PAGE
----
H.E. Michael Grace’s Reflection to Pilgrims who participated in the Our Lady of Good Help Virtual Pilgrimage on August 6, 2020.
Welcome to the annual pilgrimage of the U.S. Associations to Our Lady of Good Help in Champion, Wisconsin! We will be meeting and walking the path together for one hour each of the next three days, beginning today, August 6th.
My name is Michael Grace, President of the Western Association, and I am very pleased to share a moment with you about pilgrimage.
Most of us have been on pilgrimage before, and we know that it is good for the soul. But why?
From its origins, the Order of St. John of Jerusalem has had pilgrimage at its core. In the earliest days, Blessed Gerard and his followers reached out and cared for the pilgrims on the streets of Jerusalem from every faith tradition who needed shelter, medical treatment, and protection. This work was time consuming and expensive and led to the complex organization that we know today as the Sovereign Order of Malta, with works throughout the world.
Now as then, the charism of our members is to help others who are on pilgrimage, to meet their needs, and to support their desire to return to God and make a fresh start. Pilgrims seek physical and spiritual healing by visiting a holy place and hoping to return home, changed and carrying some of the holiness of that place with them. This is all well and good and speaks to our vocation to help the poor and sick, the vocation that unites us as members of the Order of Malta.
What we do not think about very often is OUR need to go on pilgrimage - to make our own journey seeking holiness, greater understanding of God's love for us, and renewal. We must become pilgrims for our own care and to be our best in caring for our beloved malades on their pilgrimage.
To think about this journey, we first need to understand what a pilgrim is. The word pilgrim comes from the Latin word peregrinus, which means outsider, stranger, foreigner. It might seem odd to think of yourself as a foreigner in your own country, but the theological significance is not based on your passport. On earth, all baptized disciples of Jesus Christ are to some extent strangers, because in baptism we become subjects of the Kingdom of God. Placing Jesus as our Lord and Savior, we reject idols and especially the love of power, pleasure, fortune, and fame. We are always outsiders to a degree, because the Kingdom of God is still in the making on earth. St. Augustine said it best: "Our hearts are restless, O God, until they rest in thee." In a word, we are pilgrims, and our Church is a pilgrim Church on earth.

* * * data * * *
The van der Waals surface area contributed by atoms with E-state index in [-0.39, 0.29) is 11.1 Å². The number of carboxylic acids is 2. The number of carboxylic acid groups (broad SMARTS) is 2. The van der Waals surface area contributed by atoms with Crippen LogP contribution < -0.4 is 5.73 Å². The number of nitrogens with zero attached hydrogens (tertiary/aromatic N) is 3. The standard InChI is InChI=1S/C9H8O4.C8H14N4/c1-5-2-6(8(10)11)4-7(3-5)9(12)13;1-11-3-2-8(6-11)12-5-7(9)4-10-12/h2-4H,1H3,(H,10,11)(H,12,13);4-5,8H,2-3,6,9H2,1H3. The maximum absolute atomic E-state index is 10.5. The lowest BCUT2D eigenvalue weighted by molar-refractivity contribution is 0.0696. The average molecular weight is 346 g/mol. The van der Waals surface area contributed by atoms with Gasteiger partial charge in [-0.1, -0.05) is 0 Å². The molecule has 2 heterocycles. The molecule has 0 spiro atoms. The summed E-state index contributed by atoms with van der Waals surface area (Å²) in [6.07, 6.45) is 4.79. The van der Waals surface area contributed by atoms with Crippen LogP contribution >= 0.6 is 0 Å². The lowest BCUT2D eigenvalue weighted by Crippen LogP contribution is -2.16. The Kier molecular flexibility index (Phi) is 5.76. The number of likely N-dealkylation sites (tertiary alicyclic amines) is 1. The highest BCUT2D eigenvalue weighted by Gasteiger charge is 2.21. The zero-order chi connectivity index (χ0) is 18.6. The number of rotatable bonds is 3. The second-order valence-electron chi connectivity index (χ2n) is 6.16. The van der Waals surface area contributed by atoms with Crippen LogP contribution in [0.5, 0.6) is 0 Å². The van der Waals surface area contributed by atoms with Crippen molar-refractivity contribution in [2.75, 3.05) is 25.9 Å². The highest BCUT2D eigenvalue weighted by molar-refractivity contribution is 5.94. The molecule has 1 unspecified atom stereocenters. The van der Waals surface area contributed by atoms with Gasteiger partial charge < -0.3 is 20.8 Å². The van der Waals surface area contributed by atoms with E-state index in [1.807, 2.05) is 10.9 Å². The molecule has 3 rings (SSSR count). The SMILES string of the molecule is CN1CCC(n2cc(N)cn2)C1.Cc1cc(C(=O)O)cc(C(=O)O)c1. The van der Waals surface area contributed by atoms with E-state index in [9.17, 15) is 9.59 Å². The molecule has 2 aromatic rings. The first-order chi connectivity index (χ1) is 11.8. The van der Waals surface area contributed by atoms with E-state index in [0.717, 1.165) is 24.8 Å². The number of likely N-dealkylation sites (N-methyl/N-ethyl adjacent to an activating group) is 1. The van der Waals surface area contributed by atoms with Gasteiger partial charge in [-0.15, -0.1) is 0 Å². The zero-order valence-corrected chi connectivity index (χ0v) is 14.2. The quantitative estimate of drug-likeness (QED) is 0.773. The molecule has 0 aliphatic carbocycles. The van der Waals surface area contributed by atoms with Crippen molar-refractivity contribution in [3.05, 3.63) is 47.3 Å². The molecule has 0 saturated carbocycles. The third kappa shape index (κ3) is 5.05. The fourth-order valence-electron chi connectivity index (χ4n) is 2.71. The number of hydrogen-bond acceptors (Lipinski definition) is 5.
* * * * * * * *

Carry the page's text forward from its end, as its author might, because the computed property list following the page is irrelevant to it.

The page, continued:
By choosing to go on pilgrimage, we acknowledge our own inadequacy and our need to be in the community of pilgrims. God created us as good and designed us to seek the good, but too often we separate ourselves from God. We need healing.
Our Lady intercedes for us as only a true mother can. Our Lady of Good Help knows our pain of separation from God and calls us to return to her Son. Through Mary, we have the right to call Jesus our brother by adoption.
Jesus, fully human and fully divine, went on pilgrimage to Jerusalem as a young man and during His adult ministry. After the death of John the Baptist, Jesus went out into the desert to pray, which was the beginning of His ministry. He made a pilgrimage to Mount Tabor and revealed His glory to the apostles - the transfiguration that we celebrate today - and at the end He prayed in the Garden of Gethsemane as a pilgrim. Jesus lived among us, but He was a stranger in a strange land who faced death in obedience to the Father.
To be a pilgrim is never easy, and it might seem intimidating or even frightening. We are asked to step out of our daily lives for something of external value, or rather an eternal person Jesus Christ. Jesus sets the example, and Mary can help us make the way smoother.
Pilgrims come in all shapes and varieties. One of the classics of medieval English literature is Geoffrey Chaucer's Canterbury Tales, a series of humorous stories and moral lessons written in the 14th century and set during a fictional pilgrimage from the Tabard Inn south of the Thames to the Shrine of Thomas. A Becket, martyr for the faith, at Canterbury. The Tabard Inn still stands today. The pilgrims journey along the 56 mile road on horseback and share stories to pass the time. In those short stories we see amazing holiness and virtue as well as lust, stupidity, greed, and revenge. In reading this masterpiece we understand that every person has a different reason to be on pilgrimage, but the destination for all is the same: to be reconciled with God. And so let us do so, together.
We ask Mary, our mother and Our Lady of Good Help, and all the saints to pray for us on this spiritual pilgrimage by the members of the Order of Malta. We have been called on this journey as foreigners seeking our way back home.
In conclusion, let us pray the prayer of the Order...
Thank you, and may God bless all pilgrims and help us remain faithful to our calling as members of the Order of Malta.